Research Paper: Childhood Obesity and Nursing Intervention

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Childhood Obesity is a growing healthcare concern for America. As per the statistics from the 2007 National Youth Risk Behavior survey, almost 25% of American high school children are overweight and 13% are clinically obese. [Mashid et.al, (2005)] Childhood obesity has in fact become a global concern. In the UK for instance, one out of every 10 children under the age of six is obese. [Science Daily] Two of the main causes implicated in the surging obesity epidemic among our children are the current trend of unhealthy eating habits coupled with a highly inactive lifestyle. The growing fast food industry has completely altered children's eating habits making them more vulnerable to obesity and other attendant health concerns. Computers and the flourishing online gaming have also contributed to an inactive life style ('couch potato kids') that predisposes children into overweight and obesity disorders. [AACAP] Statistics show that 65% of students failed to meet the recommended level of physical activity. Statistics also indicate that 34% of students consume soda and junk food on a daily basis. [Mashid et.al, (2005)] Despite encouraging initiatives by the government, little progress has been achieved in controlling obesity among children. More energetic and appropriate interventions are to be made. A brief overview of childhood obesity in context of the different risk factors including the socioeconomic factors and appropriate nursing interventions would provide better insight into this growing national health concern.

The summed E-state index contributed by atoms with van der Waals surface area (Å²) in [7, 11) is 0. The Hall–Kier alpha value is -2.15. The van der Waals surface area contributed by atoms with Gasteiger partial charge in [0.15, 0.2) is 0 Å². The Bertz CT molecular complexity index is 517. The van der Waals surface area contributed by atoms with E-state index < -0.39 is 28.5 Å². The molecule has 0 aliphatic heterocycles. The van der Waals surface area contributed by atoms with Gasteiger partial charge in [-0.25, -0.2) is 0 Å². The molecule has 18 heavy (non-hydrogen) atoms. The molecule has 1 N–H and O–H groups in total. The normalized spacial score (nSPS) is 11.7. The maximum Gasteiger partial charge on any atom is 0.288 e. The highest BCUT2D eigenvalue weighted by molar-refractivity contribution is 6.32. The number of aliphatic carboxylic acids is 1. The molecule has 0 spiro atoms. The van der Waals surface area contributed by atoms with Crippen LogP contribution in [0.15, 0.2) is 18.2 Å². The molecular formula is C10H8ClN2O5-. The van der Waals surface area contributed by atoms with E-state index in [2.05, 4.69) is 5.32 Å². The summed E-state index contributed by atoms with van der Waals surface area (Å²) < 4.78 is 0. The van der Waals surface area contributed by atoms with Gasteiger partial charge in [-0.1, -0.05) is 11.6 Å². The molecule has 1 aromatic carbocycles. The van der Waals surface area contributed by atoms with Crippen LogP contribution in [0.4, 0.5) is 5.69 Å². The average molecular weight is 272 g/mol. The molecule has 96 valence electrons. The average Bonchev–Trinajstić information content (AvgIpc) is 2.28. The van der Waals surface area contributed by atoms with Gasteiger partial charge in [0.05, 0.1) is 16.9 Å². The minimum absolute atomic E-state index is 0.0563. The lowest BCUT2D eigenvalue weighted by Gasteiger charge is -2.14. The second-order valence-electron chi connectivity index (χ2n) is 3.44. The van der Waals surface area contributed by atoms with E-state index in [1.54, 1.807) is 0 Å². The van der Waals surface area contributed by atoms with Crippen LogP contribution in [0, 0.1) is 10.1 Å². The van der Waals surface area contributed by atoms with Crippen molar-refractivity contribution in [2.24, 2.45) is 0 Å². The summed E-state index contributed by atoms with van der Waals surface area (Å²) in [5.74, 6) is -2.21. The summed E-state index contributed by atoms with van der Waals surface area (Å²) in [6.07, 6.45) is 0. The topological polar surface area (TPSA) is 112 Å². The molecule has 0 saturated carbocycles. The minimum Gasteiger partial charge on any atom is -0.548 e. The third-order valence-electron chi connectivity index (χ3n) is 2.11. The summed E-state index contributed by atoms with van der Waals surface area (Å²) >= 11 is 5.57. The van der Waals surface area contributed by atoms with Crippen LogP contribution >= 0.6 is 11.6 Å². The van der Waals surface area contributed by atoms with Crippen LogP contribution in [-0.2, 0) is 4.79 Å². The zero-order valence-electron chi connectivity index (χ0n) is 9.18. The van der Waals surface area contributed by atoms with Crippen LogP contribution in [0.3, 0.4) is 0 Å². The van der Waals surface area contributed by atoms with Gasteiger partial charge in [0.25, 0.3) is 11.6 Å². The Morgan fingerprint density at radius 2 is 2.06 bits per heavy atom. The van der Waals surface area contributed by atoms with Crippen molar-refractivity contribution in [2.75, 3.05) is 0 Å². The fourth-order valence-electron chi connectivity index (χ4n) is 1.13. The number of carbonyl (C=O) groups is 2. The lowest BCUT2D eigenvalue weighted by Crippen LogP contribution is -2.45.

Childhood Obesity Causes

Before we look at the nursing interventions aimed at reducing childhood obesity, a brief discussion of energy balance and obesity is necessary. One of the main nutritional causes of obesity among children is the increasing consumption of fats and carbohydrates (junk foods). Junk foods are overloaded with carbohydrates. Studies show that only 20% of American people consume the recommended 5 servings of fruits and vegetables per day. Also, 60% of American youth are known to consume excess of fatty foods such as cookies, soda, chips, etc. [John Dorsey, 2008] Increased levels of carbohydrates increases the blood glucose levels, which in turn triggers insulin secretion. Insulin breaksdown the carbohydrates and distributes the energy among the cells. Excess energy is stored as fat. Thus an increase in consumption of high-carb junk foods coupled with inactivity only implies more and more energy being stored in the form of body fat resulting in overweight and obese conditions.